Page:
Bryce Harper is the reigning National League MVP and easily one of the first names mentioned when someones asks “Who’s the best player in the game today?”
Collectors who have been around have known his name for several years now — he made his cardboard debut way back in the 2008-09 USA Baseball boxed set as a member of the 16U National Team — but the high demand for his autographs arguably hasn’t waned since his dramatic entry into the national consciousness on the cover of Sports Illustrated as a 16-year-old.
He’s signed plenty of autographs, but there’s still plenty of demand. Check eBay or COMC and you’ll see the lowest asking prices for his ink pushing or topping the $200 mark and that puts him out of reach for a lot of collectors.
But there are a few brands out there that offer an affordable but also realistic shot at a Harper auto — and the best just might be in a box of 2009 Upper Deck Signature Stars.
This brand includes a dozen different Harper cards and seven of those are certified autographs. Four of the remaining cards are game-used cards, while one is just standard cardboard. These are among the earlier crops of Harper cards, though he was a grizzled veteran of the 18U squad by this point.
The standard version of his Future Watch auto is limited to 899 copies. Its patch parallel (top) is limited to 50. Added bonus here (besides the generous print run)? The card shows him playing his original position, catcher.
Atop both of these cards is a By the Letter auto limited to 100 copies per letter (they can be found as U, S and A) as well as a Prospects Auto Jersey (above) limited to 399. It has a patch version limited to 25, while his Star Prospects Signatures card is not numbered and a Winning Big Materials card is limited to only 10.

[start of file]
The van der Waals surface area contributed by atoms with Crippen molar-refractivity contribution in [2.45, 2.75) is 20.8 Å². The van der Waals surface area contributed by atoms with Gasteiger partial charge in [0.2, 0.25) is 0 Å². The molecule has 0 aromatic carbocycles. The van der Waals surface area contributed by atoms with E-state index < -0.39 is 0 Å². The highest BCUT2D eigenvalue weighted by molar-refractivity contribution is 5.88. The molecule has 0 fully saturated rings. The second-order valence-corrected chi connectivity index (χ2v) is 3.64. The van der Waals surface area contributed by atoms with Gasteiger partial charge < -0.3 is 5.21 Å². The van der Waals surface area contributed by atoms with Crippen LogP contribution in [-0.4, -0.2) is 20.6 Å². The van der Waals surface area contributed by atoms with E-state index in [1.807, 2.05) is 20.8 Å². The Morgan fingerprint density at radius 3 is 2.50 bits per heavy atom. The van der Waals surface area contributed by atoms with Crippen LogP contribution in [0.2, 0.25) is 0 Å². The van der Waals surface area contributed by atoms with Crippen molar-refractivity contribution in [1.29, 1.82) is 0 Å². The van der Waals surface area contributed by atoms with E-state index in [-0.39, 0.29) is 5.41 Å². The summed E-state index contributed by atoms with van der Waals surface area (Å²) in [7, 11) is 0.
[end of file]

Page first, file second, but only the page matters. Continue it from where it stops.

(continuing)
That’s a minimum of 1,683 autographs and then the un-numbered card’s volume atop that. Sure, a good chunk of these have been pulled from packs in the years since its release and the wax print run may not be all that short, but the boxes remain very, very affordable (and available) compared to even the USA box sets from around that time. (Good luck landing those.) And these should be redemption-free, unlike some of his earlier MLB appearances.
There are nearly 700 different certified autos out there for Harper fans to consider, but the volume signed per card is undoubtedly lower than nearly all of these because his signing cost per sig can’t be as little as it was during his USA days. (Back then, it didn’t exist.) It’s also inevitable that, as his paycheck rises, he’ll either command more for his signing time or, conceivably, stop signing altogether at some point.
Barring career-derailing injury, demand for Harper’s ink won’t wane, either, meaning chances at pulling his autograph from a pack won’t get any easier.
At least until retirement … sometime around 2030 or so.
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